4 Reminders for Awesome Parenting

“Every day, everywhere, our children spread their dreams under our feet.  And we should tread softly.” – Ken Robinson

Ok, this is a post about parenting which can be a touchy subject.  First of all, I would never tell someone how to parent.  This isn’t parenting advice, it’s a way of thinking that can be used in parenting.  It’s not about the kid’s behavior, discipline, or how to react when your child does something that doesn’t even seem possible.  I wrote this as a reminder for myself, and I’m excited to share it with you.  Parenting is tough, and I am far from perfect, but these 4 reminders sure have helped me on my parenting journey.

Don’t emotionally attach to a vision

My wife is an amazing Mom.  She understands this concept, and she reminds me of it often.  See, as parents we often times have a vision of what an event or situation is going to look like.  We spend a month planning their birthday party and we envision how it’s going to go and how amazing it is going to be.  Then the big day comes, and the birthday girl is cranky, she doesn’t like the outfit you picked out for her, she thinks the cake tastes yucky, and the decorations keep falling down because Dad bought the cheap tape.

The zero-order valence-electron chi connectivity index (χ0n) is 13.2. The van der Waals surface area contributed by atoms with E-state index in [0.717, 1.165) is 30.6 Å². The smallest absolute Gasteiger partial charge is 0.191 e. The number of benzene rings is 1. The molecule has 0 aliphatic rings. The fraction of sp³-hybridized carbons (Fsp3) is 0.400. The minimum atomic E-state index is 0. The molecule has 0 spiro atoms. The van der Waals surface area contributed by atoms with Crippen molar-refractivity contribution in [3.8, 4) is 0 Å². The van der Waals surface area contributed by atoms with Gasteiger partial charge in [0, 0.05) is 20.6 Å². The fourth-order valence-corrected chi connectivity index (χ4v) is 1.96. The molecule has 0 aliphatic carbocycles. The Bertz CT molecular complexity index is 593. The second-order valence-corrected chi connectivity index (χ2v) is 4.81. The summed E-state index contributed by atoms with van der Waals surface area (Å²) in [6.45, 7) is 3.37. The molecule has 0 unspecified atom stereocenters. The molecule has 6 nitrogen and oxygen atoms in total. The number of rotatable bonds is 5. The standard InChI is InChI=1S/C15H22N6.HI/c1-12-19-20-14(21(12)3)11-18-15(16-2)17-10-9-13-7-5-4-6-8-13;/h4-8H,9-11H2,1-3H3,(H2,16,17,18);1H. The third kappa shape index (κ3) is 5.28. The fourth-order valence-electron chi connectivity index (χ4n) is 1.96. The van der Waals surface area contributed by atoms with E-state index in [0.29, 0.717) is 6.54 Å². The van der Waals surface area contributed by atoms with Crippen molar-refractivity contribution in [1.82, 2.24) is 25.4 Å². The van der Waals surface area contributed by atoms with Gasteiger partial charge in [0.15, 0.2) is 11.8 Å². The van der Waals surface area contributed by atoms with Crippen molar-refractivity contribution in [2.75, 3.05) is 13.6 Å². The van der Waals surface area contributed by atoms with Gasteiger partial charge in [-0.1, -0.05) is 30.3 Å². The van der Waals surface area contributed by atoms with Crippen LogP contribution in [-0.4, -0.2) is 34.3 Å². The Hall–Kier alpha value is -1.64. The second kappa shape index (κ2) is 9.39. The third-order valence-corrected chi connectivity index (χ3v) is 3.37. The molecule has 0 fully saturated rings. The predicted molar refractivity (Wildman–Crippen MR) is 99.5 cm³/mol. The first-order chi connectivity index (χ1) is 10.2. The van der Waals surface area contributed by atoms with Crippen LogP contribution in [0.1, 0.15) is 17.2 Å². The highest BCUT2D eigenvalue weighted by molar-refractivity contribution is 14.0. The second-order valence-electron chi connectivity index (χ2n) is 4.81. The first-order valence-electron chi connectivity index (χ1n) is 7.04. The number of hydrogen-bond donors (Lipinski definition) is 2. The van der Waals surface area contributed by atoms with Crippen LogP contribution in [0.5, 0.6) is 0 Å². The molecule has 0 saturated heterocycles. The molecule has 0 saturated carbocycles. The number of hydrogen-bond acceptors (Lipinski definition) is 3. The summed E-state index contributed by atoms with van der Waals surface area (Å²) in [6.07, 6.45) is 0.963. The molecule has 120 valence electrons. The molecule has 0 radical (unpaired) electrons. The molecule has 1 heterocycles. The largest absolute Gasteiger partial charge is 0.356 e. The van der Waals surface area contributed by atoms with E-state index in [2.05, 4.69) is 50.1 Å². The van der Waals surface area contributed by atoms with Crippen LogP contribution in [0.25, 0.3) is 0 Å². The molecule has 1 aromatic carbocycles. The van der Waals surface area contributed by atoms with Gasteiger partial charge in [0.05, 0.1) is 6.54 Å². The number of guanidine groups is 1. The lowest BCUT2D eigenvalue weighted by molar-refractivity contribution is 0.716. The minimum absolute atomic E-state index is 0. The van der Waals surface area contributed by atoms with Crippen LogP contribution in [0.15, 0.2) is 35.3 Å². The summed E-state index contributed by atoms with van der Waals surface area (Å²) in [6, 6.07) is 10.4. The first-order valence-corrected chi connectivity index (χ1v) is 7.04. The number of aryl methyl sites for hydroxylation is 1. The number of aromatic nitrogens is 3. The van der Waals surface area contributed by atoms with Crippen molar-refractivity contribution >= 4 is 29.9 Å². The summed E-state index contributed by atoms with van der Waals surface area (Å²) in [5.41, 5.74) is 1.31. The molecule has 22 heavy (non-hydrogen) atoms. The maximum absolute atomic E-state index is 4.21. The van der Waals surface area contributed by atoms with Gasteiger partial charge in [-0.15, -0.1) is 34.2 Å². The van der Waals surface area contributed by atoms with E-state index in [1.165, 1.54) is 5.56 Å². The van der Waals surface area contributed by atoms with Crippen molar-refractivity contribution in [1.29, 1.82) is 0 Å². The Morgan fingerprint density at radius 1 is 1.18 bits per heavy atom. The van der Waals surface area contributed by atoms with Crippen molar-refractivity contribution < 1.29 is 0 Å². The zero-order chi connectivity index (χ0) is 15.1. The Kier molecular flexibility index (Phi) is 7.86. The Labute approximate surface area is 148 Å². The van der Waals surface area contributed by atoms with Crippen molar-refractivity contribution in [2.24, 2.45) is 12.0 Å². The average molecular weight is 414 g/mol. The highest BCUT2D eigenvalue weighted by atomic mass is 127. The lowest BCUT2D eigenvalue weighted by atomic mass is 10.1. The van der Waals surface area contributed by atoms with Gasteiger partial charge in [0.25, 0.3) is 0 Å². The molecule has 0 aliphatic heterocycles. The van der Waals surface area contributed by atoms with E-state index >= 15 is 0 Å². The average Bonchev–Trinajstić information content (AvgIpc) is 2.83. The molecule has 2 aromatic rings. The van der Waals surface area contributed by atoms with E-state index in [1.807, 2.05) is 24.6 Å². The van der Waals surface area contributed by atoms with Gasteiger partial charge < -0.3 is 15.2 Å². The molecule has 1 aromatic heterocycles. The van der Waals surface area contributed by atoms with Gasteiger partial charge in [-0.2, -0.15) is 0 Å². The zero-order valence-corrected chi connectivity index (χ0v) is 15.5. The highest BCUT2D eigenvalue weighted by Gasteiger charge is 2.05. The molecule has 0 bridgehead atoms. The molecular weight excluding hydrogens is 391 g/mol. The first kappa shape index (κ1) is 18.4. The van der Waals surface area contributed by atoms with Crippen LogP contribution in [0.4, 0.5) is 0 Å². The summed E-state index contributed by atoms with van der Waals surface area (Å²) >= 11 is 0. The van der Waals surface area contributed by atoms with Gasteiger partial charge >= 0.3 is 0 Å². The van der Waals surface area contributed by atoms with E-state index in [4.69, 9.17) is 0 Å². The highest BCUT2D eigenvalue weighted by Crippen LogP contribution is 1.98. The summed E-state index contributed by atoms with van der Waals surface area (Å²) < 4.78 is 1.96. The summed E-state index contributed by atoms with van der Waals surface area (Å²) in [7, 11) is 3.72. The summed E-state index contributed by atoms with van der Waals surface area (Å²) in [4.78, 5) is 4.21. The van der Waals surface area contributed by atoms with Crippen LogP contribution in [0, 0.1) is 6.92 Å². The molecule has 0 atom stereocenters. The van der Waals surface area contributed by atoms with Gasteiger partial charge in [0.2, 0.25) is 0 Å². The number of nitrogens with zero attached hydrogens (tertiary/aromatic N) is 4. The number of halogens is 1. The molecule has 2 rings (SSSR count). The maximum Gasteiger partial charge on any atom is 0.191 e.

With kids, things almost never go as planned.

The kids just want to have fun.  They don’t really care how much time you put into it because time doesn’t really mean much to them.  They don’t really care that you spent x amount of dollars on this party or on this vacation because money doesn’t really much to them either.

As parents, expecting a day to go a certain way can lead to disaster.  Of course, kids needs structure in their lives, but as parents, we also need to be able to go with the flow.

Don’t emotionally attach to a vision of how things should go, instead, savor the present moment.

By emotionally attaching to a vision we will almost certainly be disappointed in some way because things never go as planned.  Just embrace the present moment, provide a little structure, and savor all the surprises and randomness that comes with being a parent.

Our spoken words become their inner voice.

As parents, we generally understand this, especially when it comes to keeping them safe.  If we drill into their little minds enough times to “look both ways before crossing the street” or “don’t touch the stove it’s hot” or in the case of my son “don’t dive head first off the couch” eventually our voice will be heard without us being around and they will make the right decision.  At least, that’s the goal.

But we often neglect this concept when it comes to things like their creativity, their curiosity, or their self-esteem.

The words we say to our children as they are learning, as they are attempting new things, or as they are expanding their comfort zone, have huge impacts.  The words we say without thinking will become the voice in their little heads next time they attempt something.  Mindset by Carol Dweck is an amazing book to learn more about this.  Mindset can be found in the Book Recommendations tab

Our world is big, theirs is small.

This advice seems to apply more to younger kids (I have a 5 and 2-year-old), but I think there is value in it for many ages.